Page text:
"It's almost as if someone is grabbing hold of the car and pulling it back into line," said Champion, who has been road-testing stability control systems since the late 1990s.
Proponents note that collision avoidance systems don't require any special skill or knowledge on the part of the driver to work properly.
"It's like an automatic pilot that kicks in when you need it," said Russ Rader, a spokesman for the Insurance Institute for Highway Safety. "All you have to do is continue to steer."
Most of the 100 or so models that currently feature stability control as standard equipment are higher-priced SUVs or cars made by Lexus, BMW and other brands. Making the systems required equipment means they will filter down to smaller economy cars, where they will benefit the younger drivers who need them most, Champion said.
Only about 3% of U.S. traffic accidents involve rollovers, but they accounted for almost a third of the 31,541 people killed in non-motorcycle traffic accidents in 2004. Last year, 10,816 drivers and vehicle occupants were killed in rollovers.
Joan Claybrook, traffic safety chief during the Carter administration, contended that automakers were embracing stability control even though they had resisted other measures that could reduce rollover deaths, such as sturdier vehicle roofs or advanced seat belt systems.
She also questioned regulators' claims that stability control could save more than 10,000 lives annually. Claybrook, now head of consumer watchdog Public Citizen, noted that air bags were initially touted as a way to save 12,000 lives a year. The actual number has been closer to 3,000, she said.
Still, Claybrook added, "saving three or four thousand lives a year -- my God, that's fantastic."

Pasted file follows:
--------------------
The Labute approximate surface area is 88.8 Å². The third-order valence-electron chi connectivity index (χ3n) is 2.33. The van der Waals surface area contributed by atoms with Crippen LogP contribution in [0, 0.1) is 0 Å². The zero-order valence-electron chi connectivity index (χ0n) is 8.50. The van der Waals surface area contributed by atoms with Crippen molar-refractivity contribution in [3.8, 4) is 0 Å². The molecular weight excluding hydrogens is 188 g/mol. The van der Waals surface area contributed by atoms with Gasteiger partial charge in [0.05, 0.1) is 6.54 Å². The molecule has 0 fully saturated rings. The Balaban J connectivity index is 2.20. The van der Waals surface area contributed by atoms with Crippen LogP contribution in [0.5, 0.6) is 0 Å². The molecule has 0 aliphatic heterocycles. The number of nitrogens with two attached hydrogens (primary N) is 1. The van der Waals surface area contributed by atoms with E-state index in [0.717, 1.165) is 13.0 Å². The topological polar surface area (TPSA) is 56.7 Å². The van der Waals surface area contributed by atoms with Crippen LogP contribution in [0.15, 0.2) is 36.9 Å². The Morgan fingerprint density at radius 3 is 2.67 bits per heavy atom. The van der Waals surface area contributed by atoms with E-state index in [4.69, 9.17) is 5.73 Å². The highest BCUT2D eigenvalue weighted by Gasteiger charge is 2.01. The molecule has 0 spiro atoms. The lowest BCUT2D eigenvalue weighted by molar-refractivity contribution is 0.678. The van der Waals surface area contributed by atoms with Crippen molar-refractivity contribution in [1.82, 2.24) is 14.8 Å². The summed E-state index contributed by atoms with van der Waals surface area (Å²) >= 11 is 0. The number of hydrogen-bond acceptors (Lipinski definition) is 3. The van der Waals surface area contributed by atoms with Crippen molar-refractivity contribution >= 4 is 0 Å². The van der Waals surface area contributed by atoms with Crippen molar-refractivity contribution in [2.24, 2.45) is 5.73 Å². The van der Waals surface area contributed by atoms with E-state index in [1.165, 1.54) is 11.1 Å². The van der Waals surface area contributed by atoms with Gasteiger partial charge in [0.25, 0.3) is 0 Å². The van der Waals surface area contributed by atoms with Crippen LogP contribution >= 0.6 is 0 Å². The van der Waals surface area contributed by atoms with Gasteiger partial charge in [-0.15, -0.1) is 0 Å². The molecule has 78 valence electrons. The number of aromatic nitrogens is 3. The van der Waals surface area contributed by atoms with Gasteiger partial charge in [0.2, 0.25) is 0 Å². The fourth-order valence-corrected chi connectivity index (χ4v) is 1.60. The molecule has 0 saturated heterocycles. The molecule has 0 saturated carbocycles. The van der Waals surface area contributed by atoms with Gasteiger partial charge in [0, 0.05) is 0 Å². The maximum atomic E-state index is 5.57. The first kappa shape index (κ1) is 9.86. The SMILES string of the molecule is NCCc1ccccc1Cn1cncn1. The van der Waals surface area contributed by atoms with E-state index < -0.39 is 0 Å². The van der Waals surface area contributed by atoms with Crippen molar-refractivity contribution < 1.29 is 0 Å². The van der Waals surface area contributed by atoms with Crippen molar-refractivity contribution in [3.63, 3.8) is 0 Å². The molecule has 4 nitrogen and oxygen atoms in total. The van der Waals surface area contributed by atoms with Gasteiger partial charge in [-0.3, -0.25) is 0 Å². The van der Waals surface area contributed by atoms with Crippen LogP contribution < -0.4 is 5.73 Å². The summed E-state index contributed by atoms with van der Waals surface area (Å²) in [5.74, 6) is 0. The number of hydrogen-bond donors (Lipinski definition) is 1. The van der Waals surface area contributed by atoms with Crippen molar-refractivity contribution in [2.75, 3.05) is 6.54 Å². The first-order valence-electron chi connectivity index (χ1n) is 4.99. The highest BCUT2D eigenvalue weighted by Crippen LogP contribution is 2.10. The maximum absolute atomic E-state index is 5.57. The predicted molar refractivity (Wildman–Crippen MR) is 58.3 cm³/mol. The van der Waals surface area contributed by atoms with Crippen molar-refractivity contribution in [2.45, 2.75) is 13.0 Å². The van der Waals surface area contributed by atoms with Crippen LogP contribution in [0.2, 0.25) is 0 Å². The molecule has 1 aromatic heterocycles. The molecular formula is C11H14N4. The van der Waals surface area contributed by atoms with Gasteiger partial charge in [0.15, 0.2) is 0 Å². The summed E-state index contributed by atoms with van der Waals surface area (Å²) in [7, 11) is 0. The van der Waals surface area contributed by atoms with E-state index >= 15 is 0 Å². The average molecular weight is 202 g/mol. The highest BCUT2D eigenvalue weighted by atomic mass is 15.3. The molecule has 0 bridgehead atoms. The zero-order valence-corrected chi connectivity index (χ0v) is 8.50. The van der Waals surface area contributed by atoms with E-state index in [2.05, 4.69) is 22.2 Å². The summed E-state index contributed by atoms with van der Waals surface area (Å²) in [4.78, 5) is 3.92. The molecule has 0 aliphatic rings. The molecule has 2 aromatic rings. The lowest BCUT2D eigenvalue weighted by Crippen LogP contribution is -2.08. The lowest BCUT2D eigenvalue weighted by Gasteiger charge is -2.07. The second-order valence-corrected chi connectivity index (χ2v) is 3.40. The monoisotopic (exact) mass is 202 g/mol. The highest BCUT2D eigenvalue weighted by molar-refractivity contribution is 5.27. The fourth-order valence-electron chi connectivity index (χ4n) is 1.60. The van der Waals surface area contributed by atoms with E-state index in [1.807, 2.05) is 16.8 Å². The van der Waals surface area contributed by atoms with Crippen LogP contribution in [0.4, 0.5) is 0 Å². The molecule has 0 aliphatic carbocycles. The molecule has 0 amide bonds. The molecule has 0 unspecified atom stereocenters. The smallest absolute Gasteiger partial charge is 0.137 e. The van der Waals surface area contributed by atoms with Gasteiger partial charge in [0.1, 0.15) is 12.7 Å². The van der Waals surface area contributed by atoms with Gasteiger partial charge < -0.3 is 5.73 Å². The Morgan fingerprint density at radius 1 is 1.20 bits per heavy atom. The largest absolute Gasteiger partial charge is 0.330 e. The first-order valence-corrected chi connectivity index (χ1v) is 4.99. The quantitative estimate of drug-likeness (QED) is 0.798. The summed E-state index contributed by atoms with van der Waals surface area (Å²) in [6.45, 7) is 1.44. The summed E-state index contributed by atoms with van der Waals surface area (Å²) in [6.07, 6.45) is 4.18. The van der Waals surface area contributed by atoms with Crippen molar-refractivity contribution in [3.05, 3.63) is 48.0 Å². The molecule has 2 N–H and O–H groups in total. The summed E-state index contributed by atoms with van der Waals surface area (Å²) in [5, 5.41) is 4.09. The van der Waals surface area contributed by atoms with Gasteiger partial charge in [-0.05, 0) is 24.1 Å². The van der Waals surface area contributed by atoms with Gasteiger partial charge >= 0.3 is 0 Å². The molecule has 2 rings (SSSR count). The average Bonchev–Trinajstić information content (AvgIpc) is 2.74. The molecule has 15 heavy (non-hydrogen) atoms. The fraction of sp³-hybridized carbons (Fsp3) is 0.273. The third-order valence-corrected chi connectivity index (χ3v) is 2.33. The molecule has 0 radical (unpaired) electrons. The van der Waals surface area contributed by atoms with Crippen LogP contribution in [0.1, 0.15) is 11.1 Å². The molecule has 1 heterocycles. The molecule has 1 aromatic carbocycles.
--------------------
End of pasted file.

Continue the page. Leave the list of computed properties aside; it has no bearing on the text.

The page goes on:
How the systems will affect sticker prices is unclear. The traffic safety administration estimates that stability control and its required anti-lock braking system cost slightly less than $500 per vehicle.
However, according to pricing data gathered by Edmunds.com, stability control systems currently cost $500 to $1,000 when offered as optional equipment. And in some cases, cheaper versions such as the $300 system offered on the Kia Optima don't include anti-lock brakes, which cost an additional $795.
"With stability control being required on all cars, there should be a lowering of the cost," said Karl Brauer, editor in chief of Edmunds in Santa Monica.
In a recent survey, market research firm J.D. Power & Associates found that almost two-thirds of respondents said they would pay $400 to add stability control to a new vehicle.
Brauer notes that stability control isn't universally loved. Some "high-performance" drivers resent the loss of command they have over their vehicle, he said, adding that "some of the systems can be very intrusive."
A list of cars from model years 2005 to 2007 that feature electronic stability control can be found at http://safercar.gov.